Electronic Arts was in the news recently for the recent reveal of the “Battlefield 2042” trailer, but shortly after, they fell victim to another data breach. And the hackers found their way in via a surprising method.
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UKRAINE – 2021/04/23: In this photo illustration, Electronic Arts (EA) logo of a US video game company is seen on a smartphone and a pc screen.
GameRant reports that the recent Electronic Arts hack was achieved using the popular workplace management software Slack. The information about the hacking method apparently came from the hackers themselves, who spoke with tech news outlet Vice.
According to them, they achieved the hack by first buying stolen website cookies for $10 a pop. They then used the cookies to worm their way into a Slack channel that EA employees use. Once there, they gained access into the company’s corporate network by basically fooling IT support into letting them in, as reported on Vice.
When the data breach was done, the hackers made off with the source codes for FIFA and the Frostbite engine, two of the biggest assets that EA has. Polygon reports that a total of 780 GB of data was stolen, which apparently also included some dev kits and proprietary frameworks.
Electronic Arts is the second big-name game developer and publisher to suffer a data breach after “Cyberpunk 2077” dev CD Projekt Red also had their source codes and dev kits stolen.
Read also: EA: Hackers Stole 780 GB of Game Data, Source Codes of Frostbite Engine Following ‘Battlefield 2042’s’ Reveal
Electronic Arts and Cybersecurity Lapses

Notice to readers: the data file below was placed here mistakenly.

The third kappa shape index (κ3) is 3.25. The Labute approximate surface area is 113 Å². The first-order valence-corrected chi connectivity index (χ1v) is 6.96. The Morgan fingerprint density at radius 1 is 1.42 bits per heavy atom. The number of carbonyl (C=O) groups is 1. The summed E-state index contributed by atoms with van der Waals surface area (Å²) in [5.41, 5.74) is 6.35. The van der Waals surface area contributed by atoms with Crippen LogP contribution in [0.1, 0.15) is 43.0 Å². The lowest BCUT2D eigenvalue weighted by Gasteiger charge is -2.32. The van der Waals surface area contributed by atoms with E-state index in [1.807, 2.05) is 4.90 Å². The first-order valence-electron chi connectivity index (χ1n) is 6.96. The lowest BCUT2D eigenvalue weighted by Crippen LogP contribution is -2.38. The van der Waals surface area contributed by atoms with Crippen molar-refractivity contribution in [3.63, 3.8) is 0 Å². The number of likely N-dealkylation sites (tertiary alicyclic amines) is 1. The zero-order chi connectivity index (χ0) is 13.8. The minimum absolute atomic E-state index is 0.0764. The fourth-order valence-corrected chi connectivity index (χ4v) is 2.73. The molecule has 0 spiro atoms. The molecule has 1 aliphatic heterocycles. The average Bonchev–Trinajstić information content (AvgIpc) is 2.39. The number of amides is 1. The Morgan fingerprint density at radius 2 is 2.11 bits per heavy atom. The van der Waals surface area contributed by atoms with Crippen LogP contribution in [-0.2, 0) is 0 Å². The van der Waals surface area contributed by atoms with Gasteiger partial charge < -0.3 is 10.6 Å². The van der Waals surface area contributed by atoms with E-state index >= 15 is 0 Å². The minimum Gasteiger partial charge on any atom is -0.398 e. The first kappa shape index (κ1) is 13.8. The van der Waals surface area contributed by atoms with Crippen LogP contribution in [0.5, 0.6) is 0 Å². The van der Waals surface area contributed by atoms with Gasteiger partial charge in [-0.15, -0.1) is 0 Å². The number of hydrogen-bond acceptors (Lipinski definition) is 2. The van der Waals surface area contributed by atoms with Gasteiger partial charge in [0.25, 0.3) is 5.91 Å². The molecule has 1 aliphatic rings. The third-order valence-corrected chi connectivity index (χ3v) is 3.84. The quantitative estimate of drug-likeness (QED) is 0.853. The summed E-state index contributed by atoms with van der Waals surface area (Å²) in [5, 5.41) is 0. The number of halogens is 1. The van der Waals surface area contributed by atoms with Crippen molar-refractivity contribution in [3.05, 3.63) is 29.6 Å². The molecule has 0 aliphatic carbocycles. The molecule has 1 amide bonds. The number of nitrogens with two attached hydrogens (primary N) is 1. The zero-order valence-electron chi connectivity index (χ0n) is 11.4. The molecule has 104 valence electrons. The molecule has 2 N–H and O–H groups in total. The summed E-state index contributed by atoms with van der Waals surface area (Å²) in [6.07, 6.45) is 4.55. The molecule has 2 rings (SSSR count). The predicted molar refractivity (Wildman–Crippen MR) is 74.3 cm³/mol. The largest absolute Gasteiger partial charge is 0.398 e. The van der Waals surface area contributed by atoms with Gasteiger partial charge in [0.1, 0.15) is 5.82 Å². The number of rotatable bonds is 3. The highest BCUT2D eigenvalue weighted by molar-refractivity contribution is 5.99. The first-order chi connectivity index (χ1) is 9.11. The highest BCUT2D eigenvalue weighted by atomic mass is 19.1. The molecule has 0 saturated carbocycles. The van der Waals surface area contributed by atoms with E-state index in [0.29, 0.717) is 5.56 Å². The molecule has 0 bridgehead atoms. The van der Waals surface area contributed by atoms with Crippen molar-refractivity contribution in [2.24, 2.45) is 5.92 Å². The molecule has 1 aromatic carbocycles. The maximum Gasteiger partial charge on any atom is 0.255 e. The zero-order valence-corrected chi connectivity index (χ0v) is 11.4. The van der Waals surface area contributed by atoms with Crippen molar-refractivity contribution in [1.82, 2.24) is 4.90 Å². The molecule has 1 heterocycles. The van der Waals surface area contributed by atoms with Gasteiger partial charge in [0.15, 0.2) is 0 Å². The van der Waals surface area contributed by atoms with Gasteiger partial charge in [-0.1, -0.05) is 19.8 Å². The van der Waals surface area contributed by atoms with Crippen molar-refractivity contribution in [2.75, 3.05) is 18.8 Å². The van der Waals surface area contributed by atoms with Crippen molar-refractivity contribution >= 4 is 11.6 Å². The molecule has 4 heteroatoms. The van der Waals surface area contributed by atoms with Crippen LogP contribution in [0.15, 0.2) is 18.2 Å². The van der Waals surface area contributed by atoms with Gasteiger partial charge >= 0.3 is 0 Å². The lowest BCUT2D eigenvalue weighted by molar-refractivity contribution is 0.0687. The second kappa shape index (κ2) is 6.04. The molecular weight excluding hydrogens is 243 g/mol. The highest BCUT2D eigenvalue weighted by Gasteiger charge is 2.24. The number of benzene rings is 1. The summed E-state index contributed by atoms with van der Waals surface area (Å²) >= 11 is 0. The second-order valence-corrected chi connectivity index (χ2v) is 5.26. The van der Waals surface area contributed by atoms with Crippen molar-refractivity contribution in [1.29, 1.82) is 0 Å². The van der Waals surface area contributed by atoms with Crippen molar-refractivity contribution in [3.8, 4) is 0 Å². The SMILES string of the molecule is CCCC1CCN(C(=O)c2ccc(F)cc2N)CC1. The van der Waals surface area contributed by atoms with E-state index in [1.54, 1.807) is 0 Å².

EA now joins the roster of major industry players who have suffered cyberattacks within the past few months, and it was all caused by something that seemed as harmless as website cookies.
Remember those times when websites you visited for the first time asked that you allow “cookies?” For those of you who don’t know, the main purpose of website cookies is to save your data so you can load the website faster the next time you visit. Among the data that often gets saved are login credentials.
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That’s what the Electronic Arts hackers used to gain access to the company’s networks. The reason? It allowed them to pose as legitimate employees by using a certain person’s details. It’s kind of scary if you think about it because website cookies are commonly used all over the web.
It’s one of the main reasons why some browsers such as Mozilla Firefox introduced cookie protection measures, which protected their users from online tracking. The reveal of how the hack was accomplished thrust forward EA’s apparent cybersecurity oversight into the limelight.
So far, there’s no news about the 780 GB of stolen data from Electronic Arts being peddled online for millions of dollars. That is what happened (and is currently happening) to CD Projekt Red right now.
But since the studio is an industry giant, it’s not bad to assume that the hackers will expect some form of monetary kickback, one way or another.
Related: CD Projekt Red Says Stolen Data From Four Months Ago is Circulating Online, Including Data of Employees and Contractors
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Written by RJ Pierce
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